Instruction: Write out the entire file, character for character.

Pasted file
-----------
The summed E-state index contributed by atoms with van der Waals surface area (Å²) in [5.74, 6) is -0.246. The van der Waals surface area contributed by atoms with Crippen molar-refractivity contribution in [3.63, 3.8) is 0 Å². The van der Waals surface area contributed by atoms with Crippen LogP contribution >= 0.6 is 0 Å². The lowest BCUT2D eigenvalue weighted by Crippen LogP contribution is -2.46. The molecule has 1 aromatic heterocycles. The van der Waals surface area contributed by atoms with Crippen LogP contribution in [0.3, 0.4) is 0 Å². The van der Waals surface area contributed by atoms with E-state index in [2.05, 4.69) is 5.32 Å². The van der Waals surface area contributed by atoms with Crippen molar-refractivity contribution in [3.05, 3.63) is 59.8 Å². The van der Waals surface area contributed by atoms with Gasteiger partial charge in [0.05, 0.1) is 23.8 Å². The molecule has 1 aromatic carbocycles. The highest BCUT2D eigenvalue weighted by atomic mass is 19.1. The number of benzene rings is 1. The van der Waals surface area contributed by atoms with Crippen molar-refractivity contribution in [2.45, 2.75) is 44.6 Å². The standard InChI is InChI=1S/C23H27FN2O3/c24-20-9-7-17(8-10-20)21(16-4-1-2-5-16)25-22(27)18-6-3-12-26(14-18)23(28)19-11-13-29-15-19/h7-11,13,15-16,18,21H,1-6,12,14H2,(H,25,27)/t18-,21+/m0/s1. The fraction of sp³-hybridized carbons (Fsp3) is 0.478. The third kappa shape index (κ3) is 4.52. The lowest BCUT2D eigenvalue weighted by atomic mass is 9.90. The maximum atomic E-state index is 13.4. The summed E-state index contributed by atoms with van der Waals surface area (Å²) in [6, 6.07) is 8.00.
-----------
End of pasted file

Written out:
The summed E-state index contributed by atoms with van der Waals surface area (Å²) in [5.74, 6) is -0.246. The van der Waals surface area contributed by atoms with Crippen molar-refractivity contribution in [3.63, 3.8) is 0 Å². The van der Waals surface area contributed by atoms with Crippen LogP contribution >= 0.6 is 0 Å². The lowest BCUT2D eigenvalue weighted by Crippen LogP contribution is -2.46. The molecule has 1 aromatic heterocycles. The van der Waals surface area contributed by atoms with Crippen LogP contribution in [0.3, 0.4) is 0 Å². The van der Waals surface area contributed by atoms with E-state index in [2.05, 4.69) is 5.32 Å². The van der Waals surface area contributed by atoms with Crippen molar-refractivity contribution in [3.05, 3.63) is 59.8 Å². The van der Waals surface area contributed by atoms with Gasteiger partial charge in [0.05, 0.1) is 23.8 Å². The molecule has 1 aromatic carbocycles. The highest BCUT2D eigenvalue weighted by atomic mass is 19.1. The number of benzene rings is 1. The van der Waals surface area contributed by atoms with Crippen molar-refractivity contribution in [2.45, 2.75) is 44.6 Å². The standard InChI is InChI=1S/C23H27FN2O3/c24-20-9-7-17(8-10-20)21(16-4-1-2-5-16)25-22(27)18-6-3-12-26(14-18)23(28)19-11-13-29-15-19/h7-11,13,15-16,18,21H,1-6,12,14H2,(H,25,27)/t18-,21+/m0/s1. The fraction of sp³-hybridized carbons (Fsp3) is 0.478. The third kappa shape index (κ3) is 4.52. The lowest BCUT2D eigenvalue weighted by atomic mass is 9.90. The maximum atomic E-state index is 13.4. The summed E-state index contributed by atoms with van der Waals surface area (Å²) in [6, 6.07) is 8.00.